Why do their cheap meatballs taste so good?
Why are bookshelves named Billy?
Why can’t store layouts be normal?
These questions, and more, will no doubt be posed by the visitors who head to the new IKEA Museum opening next year.
Of course, we might need to hammer together our own answers, having wound our way through thousands of irrelevant facts first.
But perhaps a DIY museum experience will be even more satisfying once completed.
The furniture company that changed the affordability of design has filed to build a museum on the site of its first store in Sweden.
Tentatively scheduled to open in fall 2015, the museum will take up 7,000 square meters on the site of the recently relocated IKEA store in Almhult, also the site of IKEA’S first store opened by founder Ingvar Kamprad in 1958.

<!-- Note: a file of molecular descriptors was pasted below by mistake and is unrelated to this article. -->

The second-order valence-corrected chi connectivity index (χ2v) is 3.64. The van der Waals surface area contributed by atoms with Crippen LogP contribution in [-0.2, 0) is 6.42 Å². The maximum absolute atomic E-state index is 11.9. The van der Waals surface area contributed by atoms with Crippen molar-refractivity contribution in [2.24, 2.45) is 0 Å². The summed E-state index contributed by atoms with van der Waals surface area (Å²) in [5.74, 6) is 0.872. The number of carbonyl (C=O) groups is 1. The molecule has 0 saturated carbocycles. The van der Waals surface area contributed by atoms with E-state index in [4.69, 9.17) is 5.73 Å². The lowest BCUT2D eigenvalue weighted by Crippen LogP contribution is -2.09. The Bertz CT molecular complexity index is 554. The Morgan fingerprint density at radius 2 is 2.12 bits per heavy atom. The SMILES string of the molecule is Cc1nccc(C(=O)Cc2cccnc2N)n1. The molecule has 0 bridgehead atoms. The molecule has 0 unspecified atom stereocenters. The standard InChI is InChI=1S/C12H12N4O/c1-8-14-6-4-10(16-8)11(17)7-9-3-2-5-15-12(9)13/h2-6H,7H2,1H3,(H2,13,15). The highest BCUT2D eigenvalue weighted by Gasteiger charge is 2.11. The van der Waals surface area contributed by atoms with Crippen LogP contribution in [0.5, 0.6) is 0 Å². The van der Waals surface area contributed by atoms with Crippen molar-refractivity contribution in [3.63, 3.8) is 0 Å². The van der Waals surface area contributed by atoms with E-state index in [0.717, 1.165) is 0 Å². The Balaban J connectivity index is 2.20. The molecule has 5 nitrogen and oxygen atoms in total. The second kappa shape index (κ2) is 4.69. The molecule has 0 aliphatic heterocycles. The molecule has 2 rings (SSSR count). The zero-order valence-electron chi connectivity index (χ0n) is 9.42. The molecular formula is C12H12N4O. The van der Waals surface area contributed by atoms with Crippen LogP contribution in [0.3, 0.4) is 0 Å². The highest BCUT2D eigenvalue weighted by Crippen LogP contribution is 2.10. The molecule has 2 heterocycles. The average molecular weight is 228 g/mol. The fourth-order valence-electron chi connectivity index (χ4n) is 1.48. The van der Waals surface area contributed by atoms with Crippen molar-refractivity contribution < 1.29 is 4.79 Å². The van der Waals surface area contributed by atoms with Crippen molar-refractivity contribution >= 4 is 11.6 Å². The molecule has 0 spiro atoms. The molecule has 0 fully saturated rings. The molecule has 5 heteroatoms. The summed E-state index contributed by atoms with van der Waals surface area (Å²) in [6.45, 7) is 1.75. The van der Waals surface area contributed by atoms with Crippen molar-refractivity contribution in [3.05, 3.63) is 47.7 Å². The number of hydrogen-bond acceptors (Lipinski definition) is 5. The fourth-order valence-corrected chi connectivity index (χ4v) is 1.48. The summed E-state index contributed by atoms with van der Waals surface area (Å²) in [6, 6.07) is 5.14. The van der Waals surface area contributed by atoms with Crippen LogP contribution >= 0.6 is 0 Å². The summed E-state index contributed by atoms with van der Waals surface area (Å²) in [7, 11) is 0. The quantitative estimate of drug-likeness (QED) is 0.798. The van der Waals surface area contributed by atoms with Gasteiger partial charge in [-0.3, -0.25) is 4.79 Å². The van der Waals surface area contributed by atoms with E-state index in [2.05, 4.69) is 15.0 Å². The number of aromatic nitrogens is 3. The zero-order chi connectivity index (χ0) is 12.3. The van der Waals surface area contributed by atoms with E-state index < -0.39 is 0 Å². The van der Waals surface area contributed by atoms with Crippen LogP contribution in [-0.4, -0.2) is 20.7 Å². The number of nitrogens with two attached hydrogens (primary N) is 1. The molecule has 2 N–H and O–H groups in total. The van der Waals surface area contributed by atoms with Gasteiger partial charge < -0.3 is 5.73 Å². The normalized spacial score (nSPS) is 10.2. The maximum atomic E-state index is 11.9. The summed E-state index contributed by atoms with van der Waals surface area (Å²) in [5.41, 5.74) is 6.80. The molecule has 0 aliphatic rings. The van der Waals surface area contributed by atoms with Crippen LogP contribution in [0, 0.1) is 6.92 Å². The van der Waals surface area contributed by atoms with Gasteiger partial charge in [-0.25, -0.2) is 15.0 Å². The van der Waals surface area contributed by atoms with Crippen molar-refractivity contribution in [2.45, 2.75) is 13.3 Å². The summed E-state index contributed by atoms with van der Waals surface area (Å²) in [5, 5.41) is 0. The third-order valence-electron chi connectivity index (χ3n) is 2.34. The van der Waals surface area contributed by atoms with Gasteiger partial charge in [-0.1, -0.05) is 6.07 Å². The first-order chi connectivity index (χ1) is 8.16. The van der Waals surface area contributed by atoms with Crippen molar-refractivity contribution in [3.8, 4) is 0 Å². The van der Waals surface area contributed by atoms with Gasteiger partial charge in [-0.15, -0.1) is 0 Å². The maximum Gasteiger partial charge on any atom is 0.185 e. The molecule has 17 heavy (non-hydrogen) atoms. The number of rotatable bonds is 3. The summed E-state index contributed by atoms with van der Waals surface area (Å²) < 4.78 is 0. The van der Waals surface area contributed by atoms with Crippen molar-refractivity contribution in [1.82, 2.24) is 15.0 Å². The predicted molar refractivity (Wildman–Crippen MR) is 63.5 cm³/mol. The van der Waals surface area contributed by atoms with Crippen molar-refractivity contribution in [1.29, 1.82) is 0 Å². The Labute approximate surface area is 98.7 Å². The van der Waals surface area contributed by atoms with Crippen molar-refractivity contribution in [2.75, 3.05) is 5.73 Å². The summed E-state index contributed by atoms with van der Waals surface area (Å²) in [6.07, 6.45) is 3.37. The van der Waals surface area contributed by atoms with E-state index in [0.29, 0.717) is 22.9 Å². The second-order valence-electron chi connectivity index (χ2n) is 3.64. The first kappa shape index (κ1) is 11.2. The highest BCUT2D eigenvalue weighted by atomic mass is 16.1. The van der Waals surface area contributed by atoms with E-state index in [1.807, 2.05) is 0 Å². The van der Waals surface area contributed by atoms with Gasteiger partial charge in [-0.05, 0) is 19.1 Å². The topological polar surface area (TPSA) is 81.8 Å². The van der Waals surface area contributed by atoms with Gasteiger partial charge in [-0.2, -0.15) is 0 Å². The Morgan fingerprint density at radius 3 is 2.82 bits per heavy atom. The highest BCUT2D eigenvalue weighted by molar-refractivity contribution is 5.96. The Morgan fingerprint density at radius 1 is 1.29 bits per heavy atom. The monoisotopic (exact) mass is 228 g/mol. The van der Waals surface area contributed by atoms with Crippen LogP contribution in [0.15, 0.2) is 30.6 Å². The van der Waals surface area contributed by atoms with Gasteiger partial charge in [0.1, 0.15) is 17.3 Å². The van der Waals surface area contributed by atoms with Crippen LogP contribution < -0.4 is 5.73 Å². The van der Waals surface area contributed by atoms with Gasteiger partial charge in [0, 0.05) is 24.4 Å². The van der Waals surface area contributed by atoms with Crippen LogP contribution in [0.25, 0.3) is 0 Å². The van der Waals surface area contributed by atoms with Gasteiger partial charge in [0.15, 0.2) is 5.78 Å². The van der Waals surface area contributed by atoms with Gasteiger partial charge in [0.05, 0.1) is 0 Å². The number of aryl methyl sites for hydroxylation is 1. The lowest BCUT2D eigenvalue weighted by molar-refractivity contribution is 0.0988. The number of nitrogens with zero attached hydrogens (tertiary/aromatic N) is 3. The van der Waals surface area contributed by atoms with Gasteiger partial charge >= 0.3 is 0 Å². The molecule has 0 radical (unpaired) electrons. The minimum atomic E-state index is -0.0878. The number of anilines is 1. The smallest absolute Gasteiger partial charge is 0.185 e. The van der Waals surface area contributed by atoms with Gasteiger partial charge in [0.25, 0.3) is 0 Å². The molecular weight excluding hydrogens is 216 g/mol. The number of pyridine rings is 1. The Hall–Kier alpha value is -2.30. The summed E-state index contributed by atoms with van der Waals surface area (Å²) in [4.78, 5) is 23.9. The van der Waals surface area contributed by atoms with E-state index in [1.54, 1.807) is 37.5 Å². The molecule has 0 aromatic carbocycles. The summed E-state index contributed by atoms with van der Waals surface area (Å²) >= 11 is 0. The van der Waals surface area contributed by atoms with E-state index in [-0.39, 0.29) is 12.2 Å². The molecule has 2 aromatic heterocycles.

Almhult is known as ”IKEA Town” for being the birthplace of IKEA, which still maintains a strong corporate presence in the city.
While the then-17-year-old Kamprad had already registered IKEA as a business in 1943, selling products ranging from nylon stockings to cigarette lighters, the Almhult site was the first brick-and-mortar store as well as the company’s first furniture showroom.
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A small exhibition of IKEA’s history, titled ”IKEA through the ages,” is already in place at the basement of the corporate culture center in Älmhult, but company reps are hoping that the new museum will be a much bigger tourist draw.
”In the IKEA Museum we plan to tell the IKEA story, focusing on range, business and people development over time,” said Michele Acuna, managing director for IKEA Tillsammans, the corporate culture center.
”We also plan to have a museum shop and food services for our visitors,” said Acuna, adding that the museum is expected to draw ”roughly 200,000 visitors annually when it is in full steam.”